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Waynesville residents push for promised park

The building’s been torn down, but the proposed park still hasn’t been funded. Cory Vaillancourt photo The building’s been torn down, but the proposed park still hasn’t been funded. Cory Vaillancourt photo

Years after demolishing a blighted structure in Waynesville’s historic African-American neighborhood, aldermen still haven’t funded the park that was supposed to take its place, and neighborhood residents aren’t happy. 

“It’s only right that the town of Waynesville not slight this community,” said Haywood NAACP Vice President Phillip Gibbs. “We have been talking about this for three years now.”

After months of discussion, in March 2017 Haywood County commissioners acquired by foreclosure three parcels home to a disused, unsecured former church that had become both an eyesore and a hotspot for crime in Waynesville’s Pigeon Street corridor. 

The county sold those parcels to the Town of Waynesville for $1, with the stipulation the church be torn down, and the parcels become a park. A further stipulation is that if the park doesn’t materialize, ownership of the parcels, which required $20,000 in foreclosure costs and additional funds for cleanup, will revert back to the county.

The church has been gone for some time now, but the park still hasn’t emerged. According to a presentation given to the Haywood NAACP by Waynesville Parks and Recreation Director Rhett Langston March 23, it looks like a long shot for this budget year, as well. 

Langston presented a drawing of the proposed Craven Street park that includes a few parking spaces, a basketball court, a small playground, and a 24-foot-by-44-foot covered picnic shelter along with a few benches and grills.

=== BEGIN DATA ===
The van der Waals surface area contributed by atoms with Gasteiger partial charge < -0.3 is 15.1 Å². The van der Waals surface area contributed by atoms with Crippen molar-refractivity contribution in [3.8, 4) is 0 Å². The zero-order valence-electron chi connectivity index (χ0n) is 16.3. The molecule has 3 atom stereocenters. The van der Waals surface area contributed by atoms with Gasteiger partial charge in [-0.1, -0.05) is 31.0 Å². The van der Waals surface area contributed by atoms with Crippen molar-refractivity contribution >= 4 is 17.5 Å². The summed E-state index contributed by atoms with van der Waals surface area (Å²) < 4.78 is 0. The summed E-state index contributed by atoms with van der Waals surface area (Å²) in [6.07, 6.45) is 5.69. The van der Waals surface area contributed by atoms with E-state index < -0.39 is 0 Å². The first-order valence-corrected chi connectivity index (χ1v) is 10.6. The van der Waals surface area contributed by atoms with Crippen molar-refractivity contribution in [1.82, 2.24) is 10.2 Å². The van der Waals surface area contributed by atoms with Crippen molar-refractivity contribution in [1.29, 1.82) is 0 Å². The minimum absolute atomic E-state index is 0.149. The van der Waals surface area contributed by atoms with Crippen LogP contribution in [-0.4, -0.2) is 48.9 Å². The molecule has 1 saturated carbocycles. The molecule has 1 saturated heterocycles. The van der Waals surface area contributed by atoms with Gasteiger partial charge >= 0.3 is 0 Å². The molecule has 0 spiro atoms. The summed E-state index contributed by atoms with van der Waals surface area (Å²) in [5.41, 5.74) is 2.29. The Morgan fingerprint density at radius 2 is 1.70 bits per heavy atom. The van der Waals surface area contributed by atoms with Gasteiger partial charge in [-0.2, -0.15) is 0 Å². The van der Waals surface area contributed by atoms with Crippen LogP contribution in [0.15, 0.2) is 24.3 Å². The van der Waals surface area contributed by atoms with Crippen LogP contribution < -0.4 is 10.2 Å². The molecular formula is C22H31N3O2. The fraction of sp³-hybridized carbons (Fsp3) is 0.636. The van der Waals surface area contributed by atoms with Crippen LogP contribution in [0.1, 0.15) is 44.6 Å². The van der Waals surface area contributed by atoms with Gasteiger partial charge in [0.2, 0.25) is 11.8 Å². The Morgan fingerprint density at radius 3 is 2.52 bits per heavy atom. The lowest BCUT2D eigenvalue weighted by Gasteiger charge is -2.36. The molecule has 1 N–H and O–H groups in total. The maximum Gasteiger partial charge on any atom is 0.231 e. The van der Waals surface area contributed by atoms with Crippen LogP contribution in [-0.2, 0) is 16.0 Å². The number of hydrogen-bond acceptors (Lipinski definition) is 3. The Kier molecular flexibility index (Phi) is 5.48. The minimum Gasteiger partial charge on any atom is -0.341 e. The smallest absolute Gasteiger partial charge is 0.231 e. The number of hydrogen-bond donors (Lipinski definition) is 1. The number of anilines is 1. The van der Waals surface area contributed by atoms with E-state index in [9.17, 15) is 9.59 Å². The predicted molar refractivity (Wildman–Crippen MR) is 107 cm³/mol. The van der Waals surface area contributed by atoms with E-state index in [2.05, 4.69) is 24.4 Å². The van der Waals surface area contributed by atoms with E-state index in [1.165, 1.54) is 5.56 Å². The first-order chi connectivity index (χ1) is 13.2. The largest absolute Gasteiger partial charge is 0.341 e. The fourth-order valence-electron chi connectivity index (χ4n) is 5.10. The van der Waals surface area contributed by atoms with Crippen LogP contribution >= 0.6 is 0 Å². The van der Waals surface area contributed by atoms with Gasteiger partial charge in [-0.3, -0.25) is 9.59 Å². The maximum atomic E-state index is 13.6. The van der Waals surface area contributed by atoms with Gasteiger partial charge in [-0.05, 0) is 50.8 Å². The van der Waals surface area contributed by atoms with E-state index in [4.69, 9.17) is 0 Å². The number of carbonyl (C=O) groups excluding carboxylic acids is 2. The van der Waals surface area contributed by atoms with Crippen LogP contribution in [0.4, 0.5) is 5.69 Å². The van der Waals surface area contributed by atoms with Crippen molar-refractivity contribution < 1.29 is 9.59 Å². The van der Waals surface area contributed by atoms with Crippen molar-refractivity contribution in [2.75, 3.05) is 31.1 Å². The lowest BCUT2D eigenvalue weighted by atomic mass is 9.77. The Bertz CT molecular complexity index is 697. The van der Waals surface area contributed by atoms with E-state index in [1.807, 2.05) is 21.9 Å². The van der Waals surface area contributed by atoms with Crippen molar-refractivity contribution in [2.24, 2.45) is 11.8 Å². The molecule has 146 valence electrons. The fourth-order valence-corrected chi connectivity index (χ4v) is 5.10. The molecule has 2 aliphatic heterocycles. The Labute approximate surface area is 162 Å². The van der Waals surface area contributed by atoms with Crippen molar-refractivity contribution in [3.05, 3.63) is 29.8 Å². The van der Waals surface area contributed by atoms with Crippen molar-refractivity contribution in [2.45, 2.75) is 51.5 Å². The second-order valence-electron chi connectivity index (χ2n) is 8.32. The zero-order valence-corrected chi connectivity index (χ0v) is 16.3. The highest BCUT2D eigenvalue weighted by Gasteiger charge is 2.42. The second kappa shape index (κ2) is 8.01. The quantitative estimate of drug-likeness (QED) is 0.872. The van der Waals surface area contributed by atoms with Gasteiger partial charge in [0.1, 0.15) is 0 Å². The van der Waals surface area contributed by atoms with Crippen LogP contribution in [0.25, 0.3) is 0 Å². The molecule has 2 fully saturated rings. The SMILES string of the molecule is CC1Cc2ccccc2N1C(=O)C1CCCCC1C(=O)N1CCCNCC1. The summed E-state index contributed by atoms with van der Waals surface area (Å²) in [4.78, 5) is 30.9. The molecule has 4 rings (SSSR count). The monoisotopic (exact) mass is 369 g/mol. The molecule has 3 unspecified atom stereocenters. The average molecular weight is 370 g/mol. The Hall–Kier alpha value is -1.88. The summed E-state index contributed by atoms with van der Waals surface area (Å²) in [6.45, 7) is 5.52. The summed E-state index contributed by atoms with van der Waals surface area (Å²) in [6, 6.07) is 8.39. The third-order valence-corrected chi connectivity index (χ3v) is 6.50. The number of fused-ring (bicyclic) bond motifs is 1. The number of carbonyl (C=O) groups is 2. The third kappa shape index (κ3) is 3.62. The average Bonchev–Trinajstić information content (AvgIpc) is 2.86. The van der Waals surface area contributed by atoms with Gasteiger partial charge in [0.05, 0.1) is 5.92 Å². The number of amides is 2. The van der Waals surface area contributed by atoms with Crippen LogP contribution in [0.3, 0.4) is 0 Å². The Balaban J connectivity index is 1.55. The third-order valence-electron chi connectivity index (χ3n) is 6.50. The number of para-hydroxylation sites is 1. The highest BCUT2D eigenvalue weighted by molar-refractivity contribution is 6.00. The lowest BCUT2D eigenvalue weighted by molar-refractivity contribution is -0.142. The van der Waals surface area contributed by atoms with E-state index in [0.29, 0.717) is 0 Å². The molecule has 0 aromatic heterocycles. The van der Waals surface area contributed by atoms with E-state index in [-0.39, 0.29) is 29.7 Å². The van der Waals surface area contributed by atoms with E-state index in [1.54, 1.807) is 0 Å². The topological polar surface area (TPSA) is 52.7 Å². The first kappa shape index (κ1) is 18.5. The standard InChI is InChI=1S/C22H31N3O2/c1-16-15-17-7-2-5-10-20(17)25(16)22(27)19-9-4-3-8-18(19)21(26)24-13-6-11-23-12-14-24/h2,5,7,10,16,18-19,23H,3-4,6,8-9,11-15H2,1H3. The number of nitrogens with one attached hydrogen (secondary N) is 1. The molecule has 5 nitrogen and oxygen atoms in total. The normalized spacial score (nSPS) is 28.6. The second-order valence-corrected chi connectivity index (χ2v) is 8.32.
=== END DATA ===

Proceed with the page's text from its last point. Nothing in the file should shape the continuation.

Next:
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Phase one, he said, would consist of the parking lot, shelter pad and shelter. It’s likely the town could do the lot and pad in-house, but a quote he’d received for the shelter came in around $40,000. 

That funding request would compete with other major recreation needs this year, including $90,000 for a new bathroom at the Recreation Park and $700,000 for a piece of pool equipment. 

Phase two would consist of the playground, the basketball court, grills and benches, and would likely cost far more than the current $40,000 request.

During the meeting, local attorney and NAACP treasurer Chuck Dickson made clear that he was organizing a group to go before Waynesville aldermen at the board’s April 23 meeting to advocate for the park’s funding. 

“And remember this is an election year,” Dickson said. 

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